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Lessons Learned: The Embassy

From seven years of Surfing Sunset

· Lessons Learned

“Hey, Brad come on up and meet Bernie!”

It was the voice of Jack Shipley.

Jack introduced me to Bernie Baker and the rest, as they say is history. Bernie and I hit it off right a way. His quick wit and huge intellect added a much-needed dimension to my intense desire to learn how to surf Sunset. With Bernie there was never a dull moment or the lack of a really good laugh. Bernie was always in touch with the best and latest information on style, health and fast cars.

Brad as a "board caddy"

Peter Townsend (PT) holding the board, that's Brad with the fine 'stash talking to BK; and Jeff Hakmans with his back to the camera.

When I was able to get waves, I sat on the point with Eddie Aikau and Rick Irons. They welcomed me in and gave me waves.  Around that time Bernie invited me to park in his yard. His house was right on the beach up from Val’s reef.  The parking privilege came first. And, then the use of the outdoor shower.  And, then a place under the house to keep my boards.

During this time I was riding for Lightning Bolt, co–owned by Jack Shipley and Jerry Lopez. I had four boards (7’6’’, 8’0”, 8’6” and a 9’0”) all shaped by Tom Parrish and glassed by Steve Cranston. They all had red decks, a white lightning bolt and white bottoms. Being on the team meant I paid less for the “shape,” glass job and the stickers were free. I only rode the 9’0” on occasion. It got me into waves I wasn’t ready for. I rode the 7’6” at Val’s and Pupukea.

My surfing progression took a few years of 40–hour surf weeks. Gradually I became a regular and could surf Sunset on most any day, size or conditions. Meanwhile Eddie and BK (Barry Kanaiaupuni) were the masters.  Eddie made it all look easy. BK was doing no–paddle take off’s on the west peak.  MR (Mark Richards) was destroying surf of any size on his twin–fin or Tom Parrish gun.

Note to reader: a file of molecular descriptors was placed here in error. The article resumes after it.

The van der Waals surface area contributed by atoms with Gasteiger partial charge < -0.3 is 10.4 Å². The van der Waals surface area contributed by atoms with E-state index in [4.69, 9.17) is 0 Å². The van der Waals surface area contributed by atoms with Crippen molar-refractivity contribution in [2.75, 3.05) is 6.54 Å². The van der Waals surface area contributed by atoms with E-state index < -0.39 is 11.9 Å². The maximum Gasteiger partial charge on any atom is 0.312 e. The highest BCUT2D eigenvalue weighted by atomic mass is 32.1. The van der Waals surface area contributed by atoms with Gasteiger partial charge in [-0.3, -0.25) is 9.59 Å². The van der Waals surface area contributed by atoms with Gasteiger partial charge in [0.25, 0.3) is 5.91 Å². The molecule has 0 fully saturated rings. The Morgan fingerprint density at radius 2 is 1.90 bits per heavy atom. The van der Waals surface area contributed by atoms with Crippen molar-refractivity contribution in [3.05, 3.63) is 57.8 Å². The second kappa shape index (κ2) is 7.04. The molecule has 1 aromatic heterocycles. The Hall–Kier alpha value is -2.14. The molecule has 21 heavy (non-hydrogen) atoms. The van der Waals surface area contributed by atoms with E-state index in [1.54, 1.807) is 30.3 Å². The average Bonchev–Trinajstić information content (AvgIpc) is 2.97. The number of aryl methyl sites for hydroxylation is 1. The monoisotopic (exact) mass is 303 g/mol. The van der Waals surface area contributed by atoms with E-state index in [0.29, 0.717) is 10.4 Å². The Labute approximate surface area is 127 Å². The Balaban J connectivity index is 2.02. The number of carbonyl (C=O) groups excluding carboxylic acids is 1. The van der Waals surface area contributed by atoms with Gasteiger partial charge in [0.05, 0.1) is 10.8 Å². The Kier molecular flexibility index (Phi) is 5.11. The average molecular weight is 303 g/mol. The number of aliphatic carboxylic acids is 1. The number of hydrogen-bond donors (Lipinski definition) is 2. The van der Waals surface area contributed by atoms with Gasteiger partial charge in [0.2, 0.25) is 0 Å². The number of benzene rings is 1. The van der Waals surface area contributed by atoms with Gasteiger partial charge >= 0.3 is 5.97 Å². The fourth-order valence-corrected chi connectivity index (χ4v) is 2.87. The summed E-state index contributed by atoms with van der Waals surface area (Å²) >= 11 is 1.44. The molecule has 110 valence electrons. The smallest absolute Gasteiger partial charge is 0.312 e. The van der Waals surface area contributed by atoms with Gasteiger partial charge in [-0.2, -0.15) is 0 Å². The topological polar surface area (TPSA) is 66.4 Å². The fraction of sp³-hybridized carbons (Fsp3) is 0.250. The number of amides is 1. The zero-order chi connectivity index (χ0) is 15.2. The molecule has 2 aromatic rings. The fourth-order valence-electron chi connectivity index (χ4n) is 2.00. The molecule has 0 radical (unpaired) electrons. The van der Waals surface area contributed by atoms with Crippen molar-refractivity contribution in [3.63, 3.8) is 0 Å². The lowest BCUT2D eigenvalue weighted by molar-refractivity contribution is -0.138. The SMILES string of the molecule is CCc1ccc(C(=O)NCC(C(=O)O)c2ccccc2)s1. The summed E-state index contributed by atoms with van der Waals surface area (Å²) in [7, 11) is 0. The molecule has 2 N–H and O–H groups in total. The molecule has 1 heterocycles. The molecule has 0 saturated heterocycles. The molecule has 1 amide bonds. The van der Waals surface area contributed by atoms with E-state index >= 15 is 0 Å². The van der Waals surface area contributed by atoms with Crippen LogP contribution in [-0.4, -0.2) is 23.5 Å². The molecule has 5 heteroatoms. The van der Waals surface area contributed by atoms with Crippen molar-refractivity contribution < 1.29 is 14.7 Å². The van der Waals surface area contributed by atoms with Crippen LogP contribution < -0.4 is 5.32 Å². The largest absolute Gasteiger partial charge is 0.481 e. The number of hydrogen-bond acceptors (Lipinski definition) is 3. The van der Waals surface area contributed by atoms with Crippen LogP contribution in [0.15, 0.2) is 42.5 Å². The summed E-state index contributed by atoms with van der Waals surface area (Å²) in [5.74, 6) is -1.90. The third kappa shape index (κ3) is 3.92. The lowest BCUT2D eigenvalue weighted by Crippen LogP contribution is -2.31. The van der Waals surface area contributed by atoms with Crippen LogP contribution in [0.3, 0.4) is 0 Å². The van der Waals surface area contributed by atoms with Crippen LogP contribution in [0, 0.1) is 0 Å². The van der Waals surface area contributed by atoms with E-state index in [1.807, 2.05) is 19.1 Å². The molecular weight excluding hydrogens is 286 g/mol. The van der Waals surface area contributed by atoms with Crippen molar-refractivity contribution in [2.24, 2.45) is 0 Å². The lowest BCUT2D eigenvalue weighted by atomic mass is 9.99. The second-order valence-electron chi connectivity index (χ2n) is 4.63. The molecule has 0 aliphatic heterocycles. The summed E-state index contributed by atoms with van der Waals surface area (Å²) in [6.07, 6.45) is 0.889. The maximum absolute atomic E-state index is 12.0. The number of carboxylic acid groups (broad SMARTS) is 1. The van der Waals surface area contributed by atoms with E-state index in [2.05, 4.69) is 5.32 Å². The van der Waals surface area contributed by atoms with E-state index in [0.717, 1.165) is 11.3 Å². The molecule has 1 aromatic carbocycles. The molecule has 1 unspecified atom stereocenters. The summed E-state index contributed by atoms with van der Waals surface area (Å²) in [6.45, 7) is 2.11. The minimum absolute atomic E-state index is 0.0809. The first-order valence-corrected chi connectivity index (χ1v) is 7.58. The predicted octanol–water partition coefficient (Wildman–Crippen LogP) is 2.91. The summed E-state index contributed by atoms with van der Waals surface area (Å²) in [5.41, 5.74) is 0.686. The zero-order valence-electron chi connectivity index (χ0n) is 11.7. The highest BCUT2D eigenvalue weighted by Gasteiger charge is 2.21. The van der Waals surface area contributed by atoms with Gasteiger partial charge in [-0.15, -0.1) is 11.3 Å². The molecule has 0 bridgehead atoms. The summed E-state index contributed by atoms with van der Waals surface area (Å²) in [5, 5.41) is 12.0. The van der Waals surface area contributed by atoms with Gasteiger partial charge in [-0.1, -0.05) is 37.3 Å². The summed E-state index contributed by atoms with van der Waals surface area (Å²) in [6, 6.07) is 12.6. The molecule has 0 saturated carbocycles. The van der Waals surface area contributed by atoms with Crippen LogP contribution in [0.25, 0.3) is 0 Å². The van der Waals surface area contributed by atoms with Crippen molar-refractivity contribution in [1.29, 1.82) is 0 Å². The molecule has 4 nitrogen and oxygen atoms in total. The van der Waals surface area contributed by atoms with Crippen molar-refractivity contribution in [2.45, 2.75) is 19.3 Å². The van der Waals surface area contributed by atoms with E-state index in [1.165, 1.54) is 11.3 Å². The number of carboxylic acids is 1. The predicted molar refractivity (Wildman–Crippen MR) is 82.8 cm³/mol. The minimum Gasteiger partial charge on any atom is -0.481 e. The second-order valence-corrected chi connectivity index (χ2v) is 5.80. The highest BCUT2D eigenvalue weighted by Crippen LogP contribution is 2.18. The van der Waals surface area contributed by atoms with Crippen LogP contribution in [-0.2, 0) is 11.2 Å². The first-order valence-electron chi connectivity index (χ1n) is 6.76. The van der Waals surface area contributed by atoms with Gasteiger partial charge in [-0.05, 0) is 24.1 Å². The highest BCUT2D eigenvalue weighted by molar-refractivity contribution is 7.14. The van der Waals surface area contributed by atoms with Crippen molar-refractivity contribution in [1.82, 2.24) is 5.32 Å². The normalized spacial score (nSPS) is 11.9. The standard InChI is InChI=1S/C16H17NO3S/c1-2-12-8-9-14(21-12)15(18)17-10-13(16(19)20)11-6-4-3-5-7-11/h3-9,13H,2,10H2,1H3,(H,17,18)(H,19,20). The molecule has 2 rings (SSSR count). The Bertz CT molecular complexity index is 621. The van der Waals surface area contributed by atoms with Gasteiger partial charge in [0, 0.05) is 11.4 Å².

Around this time the regulars in the yard were Kenny Bradshaw,  Charlie Walker, George Ramos, Manuel “Savage” Sanchez, Randy Rarrick, Reno Abillero, Butch Perreira, Edmont D’iscoli and a kid named Bobby Owens. Jack Shipley had overnight privileges and stayed when he was judging.  

Bernie Bakers house was at Val's Reef. We named it the Embassy as Bernie was the Ambassador of Goodwill for an international group of hard-core surfers that loved to surf Sunset. The feelings and memories of surf, fellowship, family and love of the sport/surf-spot run as deep as feelings can get.

One day, as MR was stretching before he paddled out, Mark Foo and Mark Warren were lounging by the hammock. George Ramos and Charlie Walter were looking at Charlie’s new board. Suddenly the name Embassy seemed to fit our mission. We had no formal structure and you had to be confident to belong. Bernie was the Commodore and he had only one rule. Ask. If you wanted something you had to ask for permission. Bernie was incredibly generous as long as you asked. He was also totally in charge of his domain. Get out of line and he became a pit bull.

The house was pretty much off limits. My son, Reyn, was allowed in to watch MTV before most people even had cable on the North Shore.

Being a member in the Embassy was very special.  It was about being team. Surfing in those days was about being able to paddle out and get waves.  If you could get waves during the moments when the surf was best you were part of a very special group. There was very little pressure in the water other than the pride that was driving everyone to excel.

During the summer I ran on the beach right before it got dark. I’d run up to the point and then back past Rocky Point, Pipeline, Off the Wall (which hadn’t been surfed yet) and on a rare occasion to the rocks before Shark’s Cove and back. That was the best ever “Flow” feeling for me.

I learned two major lessons from being part of the Embassy.

One: surf relationships last forever. Bernie is still one of my best friends. We don’t have to see each other or work to maintain the connection. We have shared some incredible waves, times, laughs, pot–luck dinners and the bonds are set.

Two: the seven years that I invested in learning to surf Sunset was precious. The experience was rich, amazingly powerful, fun beyond belief and an absolute privilege. And it ended in an instant. The lesson: Be present for the special times and enjoy them to the max because they don’t last forever.

Writing this piece has brought the deep emotions related to having been a member in good standing of the Embassy.

Thanks Bernie and all of other members that this time and experience so special!

That’s HiLevel

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